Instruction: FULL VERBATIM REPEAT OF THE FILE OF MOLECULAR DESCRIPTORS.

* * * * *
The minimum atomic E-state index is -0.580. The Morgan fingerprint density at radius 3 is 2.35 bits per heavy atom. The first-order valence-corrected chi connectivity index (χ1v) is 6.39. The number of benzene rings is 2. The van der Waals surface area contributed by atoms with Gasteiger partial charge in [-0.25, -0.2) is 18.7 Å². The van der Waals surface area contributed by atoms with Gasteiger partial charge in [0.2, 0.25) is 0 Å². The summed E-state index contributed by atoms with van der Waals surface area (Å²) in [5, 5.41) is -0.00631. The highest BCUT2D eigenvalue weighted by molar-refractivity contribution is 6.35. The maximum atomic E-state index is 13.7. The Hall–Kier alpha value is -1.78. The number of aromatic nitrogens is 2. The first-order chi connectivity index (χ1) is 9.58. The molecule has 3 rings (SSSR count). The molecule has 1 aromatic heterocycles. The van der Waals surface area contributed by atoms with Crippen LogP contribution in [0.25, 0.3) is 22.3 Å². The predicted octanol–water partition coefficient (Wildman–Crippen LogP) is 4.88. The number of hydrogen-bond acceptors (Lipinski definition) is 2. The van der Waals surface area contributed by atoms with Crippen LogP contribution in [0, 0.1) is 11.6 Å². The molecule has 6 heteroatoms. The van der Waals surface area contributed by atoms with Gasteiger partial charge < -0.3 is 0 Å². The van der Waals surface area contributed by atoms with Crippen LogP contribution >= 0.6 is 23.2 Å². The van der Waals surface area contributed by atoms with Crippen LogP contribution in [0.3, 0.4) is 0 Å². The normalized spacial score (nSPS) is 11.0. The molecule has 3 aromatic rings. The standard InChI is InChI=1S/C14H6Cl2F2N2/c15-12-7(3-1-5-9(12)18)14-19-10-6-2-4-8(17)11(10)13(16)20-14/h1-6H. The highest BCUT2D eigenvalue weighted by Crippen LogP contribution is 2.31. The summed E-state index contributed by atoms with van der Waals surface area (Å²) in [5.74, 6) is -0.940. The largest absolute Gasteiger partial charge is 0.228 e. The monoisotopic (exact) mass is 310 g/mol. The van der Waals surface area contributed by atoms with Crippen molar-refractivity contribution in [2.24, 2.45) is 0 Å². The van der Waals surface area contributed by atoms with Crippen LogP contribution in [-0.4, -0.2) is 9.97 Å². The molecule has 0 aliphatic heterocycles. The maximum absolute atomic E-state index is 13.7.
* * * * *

The minimum atomic E-state index is -0.580. The Morgan fingerprint density at radius 3 is 2.35 bits per heavy atom. The first-order valence-corrected chi connectivity index (χ1v) is 6.39. The number of benzene rings is 2. The van der Waals surface area contributed by atoms with Gasteiger partial charge in [-0.25, -0.2) is 18.7 Å². The van der Waals surface area contributed by atoms with Gasteiger partial charge in [0.2, 0.25) is 0 Å². The summed E-state index contributed by atoms with van der Waals surface area (Å²) in [5, 5.41) is -0.00631. The highest BCUT2D eigenvalue weighted by molar-refractivity contribution is 6.35. The maximum atomic E-state index is 13.7. The Hall–Kier alpha value is -1.78. The number of aromatic nitrogens is 2. The first-order chi connectivity index (χ1) is 9.58. The molecule has 3 rings (SSSR count). The molecule has 1 aromatic heterocycles. The van der Waals surface area contributed by atoms with Crippen LogP contribution in [0.25, 0.3) is 22.3 Å². The predicted octanol–water partition coefficient (Wildman–Crippen LogP) is 4.88. The number of hydrogen-bond acceptors (Lipinski definition) is 2. The van der Waals surface area contributed by atoms with Crippen LogP contribution in [0, 0.1) is 11.6 Å². The molecule has 6 heteroatoms. The van der Waals surface area contributed by atoms with Gasteiger partial charge < -0.3 is 0 Å². The van der Waals surface area contributed by atoms with Crippen LogP contribution >= 0.6 is 23.2 Å². The van der Waals surface area contributed by atoms with Crippen LogP contribution in [0.3, 0.4) is 0 Å². The normalized spacial score (nSPS) is 11.0. The molecule has 3 aromatic rings. The standard InChI is InChI=1S/C14H6Cl2F2N2/c15-12-7(3-1-5-9(12)18)14-19-10-6-2-4-8(17)11(10)13(16)20-14/h1-6H. The highest BCUT2D eigenvalue weighted by Crippen LogP contribution is 2.31. The summed E-state index contributed by atoms with van der Waals surface area (Å²) in [5.74, 6) is -0.940. The largest absolute Gasteiger partial charge is 0.228 e. The monoisotopic (exact) mass is 310 g/mol. The van der Waals surface area contributed by atoms with Crippen molar-refractivity contribution in [2.24, 2.45) is 0 Å². The van der Waals surface area contributed by atoms with Crippen LogP contribution in [-0.4, -0.2) is 9.97 Å². The molecule has 0 aliphatic heterocycles. The maximum absolute atomic E-state index is 13.7.